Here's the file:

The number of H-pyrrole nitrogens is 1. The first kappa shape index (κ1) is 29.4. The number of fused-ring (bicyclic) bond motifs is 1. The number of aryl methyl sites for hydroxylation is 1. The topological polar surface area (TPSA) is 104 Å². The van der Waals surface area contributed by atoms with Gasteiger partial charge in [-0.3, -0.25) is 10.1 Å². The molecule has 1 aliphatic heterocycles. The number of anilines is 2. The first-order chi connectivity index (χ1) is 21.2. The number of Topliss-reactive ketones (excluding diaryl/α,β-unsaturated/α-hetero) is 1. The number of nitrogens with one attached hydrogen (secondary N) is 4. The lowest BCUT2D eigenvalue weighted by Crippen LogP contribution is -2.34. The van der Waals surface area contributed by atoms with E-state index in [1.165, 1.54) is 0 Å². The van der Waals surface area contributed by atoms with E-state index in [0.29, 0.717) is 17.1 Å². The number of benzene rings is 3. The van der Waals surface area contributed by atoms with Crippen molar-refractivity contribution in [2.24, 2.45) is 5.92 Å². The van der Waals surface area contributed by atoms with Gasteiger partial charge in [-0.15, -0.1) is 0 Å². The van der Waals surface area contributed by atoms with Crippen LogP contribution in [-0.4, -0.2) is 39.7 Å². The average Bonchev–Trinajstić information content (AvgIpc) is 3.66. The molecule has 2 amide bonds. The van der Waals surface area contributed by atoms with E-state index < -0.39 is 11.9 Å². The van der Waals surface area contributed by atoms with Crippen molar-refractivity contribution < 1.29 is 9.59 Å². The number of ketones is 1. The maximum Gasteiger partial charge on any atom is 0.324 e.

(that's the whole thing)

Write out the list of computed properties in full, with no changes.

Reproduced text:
The number of H-pyrrole nitrogens is 1. The first kappa shape index (κ1) is 29.4. The number of fused-ring (bicyclic) bond motifs is 1. The number of aryl methyl sites for hydroxylation is 1. The topological polar surface area (TPSA) is 104 Å². The van der Waals surface area contributed by atoms with Gasteiger partial charge in [-0.3, -0.25) is 10.1 Å². The molecule has 1 aliphatic heterocycles. The number of anilines is 2. The first-order chi connectivity index (χ1) is 21.2. The number of Topliss-reactive ketones (excluding diaryl/α,β-unsaturated/α-hetero) is 1. The number of nitrogens with one attached hydrogen (secondary N) is 4. The lowest BCUT2D eigenvalue weighted by Crippen LogP contribution is -2.34. The van der Waals surface area contributed by atoms with E-state index in [1.165, 1.54) is 0 Å². The van der Waals surface area contributed by atoms with E-state index in [0.29, 0.717) is 17.1 Å². The number of benzene rings is 3. The van der Waals surface area contributed by atoms with Crippen molar-refractivity contribution in [2.24, 2.45) is 5.92 Å². The van der Waals surface area contributed by atoms with Gasteiger partial charge in [-0.15, -0.1) is 0 Å². The van der Waals surface area contributed by atoms with Crippen LogP contribution in [-0.4, -0.2) is 39.7 Å². The average Bonchev–Trinajstić information content (AvgIpc) is 3.66. The molecule has 2 amide bonds. The van der Waals surface area contributed by atoms with E-state index < -0.39 is 11.9 Å². The van der Waals surface area contributed by atoms with Crippen molar-refractivity contribution < 1.29 is 9.59 Å². The number of ketones is 1. The maximum Gasteiger partial charge on any atom is 0.324 e.